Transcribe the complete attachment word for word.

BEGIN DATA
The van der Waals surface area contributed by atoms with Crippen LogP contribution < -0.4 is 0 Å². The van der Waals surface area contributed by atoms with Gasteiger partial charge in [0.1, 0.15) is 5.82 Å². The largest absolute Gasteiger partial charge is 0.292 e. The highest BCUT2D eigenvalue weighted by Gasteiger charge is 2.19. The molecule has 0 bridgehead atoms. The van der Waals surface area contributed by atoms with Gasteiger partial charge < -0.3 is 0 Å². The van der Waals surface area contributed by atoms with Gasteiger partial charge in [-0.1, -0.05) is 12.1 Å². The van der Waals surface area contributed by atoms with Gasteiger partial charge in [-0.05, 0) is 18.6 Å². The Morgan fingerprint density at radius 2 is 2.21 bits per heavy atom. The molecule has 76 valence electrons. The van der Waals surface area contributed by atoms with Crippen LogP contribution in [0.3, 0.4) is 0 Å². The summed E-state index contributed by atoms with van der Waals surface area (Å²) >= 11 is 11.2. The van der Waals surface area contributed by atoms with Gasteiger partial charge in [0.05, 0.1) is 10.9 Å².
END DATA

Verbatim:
The van der Waals surface area contributed by atoms with Crippen LogP contribution < -0.4 is 0 Å². The van der Waals surface area contributed by atoms with Gasteiger partial charge in [0.1, 0.15) is 5.82 Å². The largest absolute Gasteiger partial charge is 0.292 e. The highest BCUT2D eigenvalue weighted by Gasteiger charge is 2.19. The molecule has 0 bridgehead atoms. The van der Waals surface area contributed by atoms with Gasteiger partial charge < -0.3 is 0 Å². The van der Waals surface area contributed by atoms with Gasteiger partial charge in [-0.1, -0.05) is 12.1 Å². The van der Waals surface area contributed by atoms with Gasteiger partial charge in [-0.05, 0) is 18.6 Å². The Morgan fingerprint density at radius 2 is 2.21 bits per heavy atom. The molecule has 76 valence electrons. The van der Waals surface area contributed by atoms with Crippen LogP contribution in [0.3, 0.4) is 0 Å². The summed E-state index contributed by atoms with van der Waals surface area (Å²) >= 11 is 11.2. The van der Waals surface area contributed by atoms with Gasteiger partial charge in [0.05, 0.1) is 10.9 Å².